How much does having visual priors about the world (e.g. the fact that the world is 3D) assist in learning to perform downstream motor tasks (e.g. delivering a package)?
We study this question by integrating a generic perceptual skill set (e.g. a distance estimator, an edge detector, etc.) within a reinforcement learning framework--see Figure 1.
This skill set (hereafter mid-level perception) provides the policy with a more processed state of the world compared to raw images.
We find that using a mid-level perception confers significant advantages over training end-to-end from scratch (i.e. not leveraging priors) in navigation-oriented tasks. Agents are able to generalize to situations where the from-scratch approach fails and training becomes significantly more sample efficient. However, we show that realizing these gains requires careful selection of the mid-level perceptual skills. Therefore, we refine our findings into an efficient max-coverage feature set that can be adopted in lieu of raw images. We perform our study in completely separate buildings for training and testing and compare against visually blind baseline policies and state-of-the-art feature learning methods.
Click here for a brief video overview.
Mid-level perception module in an end-to-end framework for learning active robotic tasks. We systematically study if/how a set of generic mid-level vision features can help with learning arbitrary downstream active tasks. We report significant advantages in sample efficiency and generalization. [the video of the Husky robot is by the Gibson Environment]
The figure below illustrates our approach: Left: Features warp the input distribution, potentially making the train and test distributions look more similar to the agent. Middle: The learned features from fixed encoder networks are used as the state for training policies in RL. Right: Downstream tasks prefer features which contain enough information to solve the task while remaining invariant to the changes in the input which are irrelevant for solving the tasks.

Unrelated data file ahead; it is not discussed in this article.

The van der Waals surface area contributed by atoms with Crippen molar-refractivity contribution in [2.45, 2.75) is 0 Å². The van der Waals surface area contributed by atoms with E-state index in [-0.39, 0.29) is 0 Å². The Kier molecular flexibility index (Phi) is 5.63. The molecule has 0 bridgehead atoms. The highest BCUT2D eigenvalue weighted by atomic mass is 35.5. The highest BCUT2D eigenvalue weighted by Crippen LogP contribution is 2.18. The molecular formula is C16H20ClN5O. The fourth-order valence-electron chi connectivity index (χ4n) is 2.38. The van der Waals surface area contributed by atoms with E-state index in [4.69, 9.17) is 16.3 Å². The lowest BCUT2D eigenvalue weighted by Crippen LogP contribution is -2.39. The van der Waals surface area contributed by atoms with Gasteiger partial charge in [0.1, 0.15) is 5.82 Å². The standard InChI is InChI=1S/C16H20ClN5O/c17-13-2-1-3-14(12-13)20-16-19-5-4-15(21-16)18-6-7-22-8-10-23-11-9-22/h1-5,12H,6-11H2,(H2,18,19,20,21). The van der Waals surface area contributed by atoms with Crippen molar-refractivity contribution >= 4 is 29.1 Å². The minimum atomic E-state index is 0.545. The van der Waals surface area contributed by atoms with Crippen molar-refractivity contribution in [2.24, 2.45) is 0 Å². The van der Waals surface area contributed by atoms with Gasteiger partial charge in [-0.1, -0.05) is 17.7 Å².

In order to evaluate the quality of our transfers, we tested in a new environment. Compare how well different types of vision allow agents to generalize, and whether that training performance is indicative of test performance. You can view these side-by-side agents that learn from scratch, and also against other informative controls such as a blind agent.
The provided policiy explorer gives a qualitative overview of what each agent sees and how it behaves. Compare agents that have access to different mid-level features: see sample trajectories, egocentric videos of the trajectories, and readouts of what the agent sees.
Example trajectories. Visualizations of sample the trajectories from different features.
We are currently working on demonstrating the results on a set of terrestrial robots, e.g. Minitaur (shown in the video).
Mid-Level Visual Representations Improve Generalization and Sample Efficiency for Learning Visuomotor Policies.
Sax, Emi, Zamir, Guibas, Savarese, Malik.